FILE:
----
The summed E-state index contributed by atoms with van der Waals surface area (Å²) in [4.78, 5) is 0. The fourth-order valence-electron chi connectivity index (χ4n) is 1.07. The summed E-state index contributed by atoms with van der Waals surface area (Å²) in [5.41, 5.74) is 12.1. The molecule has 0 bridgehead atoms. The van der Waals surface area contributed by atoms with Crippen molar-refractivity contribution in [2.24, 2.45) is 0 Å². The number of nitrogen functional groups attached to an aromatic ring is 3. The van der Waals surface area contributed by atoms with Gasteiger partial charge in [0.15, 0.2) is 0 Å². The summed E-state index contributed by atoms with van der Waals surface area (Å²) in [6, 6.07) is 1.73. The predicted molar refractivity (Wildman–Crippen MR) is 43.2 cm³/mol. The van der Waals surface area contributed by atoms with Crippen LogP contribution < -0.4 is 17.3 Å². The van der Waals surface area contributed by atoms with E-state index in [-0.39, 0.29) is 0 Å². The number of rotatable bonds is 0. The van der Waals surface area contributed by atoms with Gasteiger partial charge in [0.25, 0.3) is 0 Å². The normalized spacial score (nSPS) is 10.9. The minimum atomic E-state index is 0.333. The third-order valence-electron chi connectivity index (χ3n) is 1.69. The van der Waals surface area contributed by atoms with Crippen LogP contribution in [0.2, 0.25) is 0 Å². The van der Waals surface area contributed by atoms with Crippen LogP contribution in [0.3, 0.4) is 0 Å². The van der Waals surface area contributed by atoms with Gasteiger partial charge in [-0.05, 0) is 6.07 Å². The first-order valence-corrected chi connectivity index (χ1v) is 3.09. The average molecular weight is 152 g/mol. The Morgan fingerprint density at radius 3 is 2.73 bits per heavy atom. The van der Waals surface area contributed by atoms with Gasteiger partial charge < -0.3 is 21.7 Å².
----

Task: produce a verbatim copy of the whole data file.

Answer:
The summed E-state index contributed by atoms with van der Waals surface area (Å²) in [4.78, 5) is 0. The fourth-order valence-electron chi connectivity index (χ4n) is 1.07. The summed E-state index contributed by atoms with van der Waals surface area (Å²) in [5.41, 5.74) is 12.1. The molecule has 0 bridgehead atoms. The van der Waals surface area contributed by atoms with Crippen molar-refractivity contribution in [2.24, 2.45) is 0 Å². The number of nitrogen functional groups attached to an aromatic ring is 3. The van der Waals surface area contributed by atoms with Gasteiger partial charge in [0.15, 0.2) is 0 Å². The summed E-state index contributed by atoms with van der Waals surface area (Å²) in [6, 6.07) is 1.73. The predicted molar refractivity (Wildman–Crippen MR) is 43.2 cm³/mol. The van der Waals surface area contributed by atoms with Crippen LogP contribution < -0.4 is 17.3 Å². The van der Waals surface area contributed by atoms with E-state index in [-0.39, 0.29) is 0 Å². The number of rotatable bonds is 0. The van der Waals surface area contributed by atoms with Gasteiger partial charge in [0.25, 0.3) is 0 Å². The normalized spacial score (nSPS) is 10.9. The minimum atomic E-state index is 0.333. The third-order valence-electron chi connectivity index (χ3n) is 1.69. The van der Waals surface area contributed by atoms with Crippen LogP contribution in [0.2, 0.25) is 0 Å². The van der Waals surface area contributed by atoms with Crippen LogP contribution in [0.3, 0.4) is 0 Å². The van der Waals surface area contributed by atoms with Gasteiger partial charge in [-0.05, 0) is 6.07 Å². The first-order valence-corrected chi connectivity index (χ1v) is 3.09. The average molecular weight is 152 g/mol. The Morgan fingerprint density at radius 3 is 2.73 bits per heavy atom. The van der Waals surface area contributed by atoms with Gasteiger partial charge < -0.3 is 21.7 Å².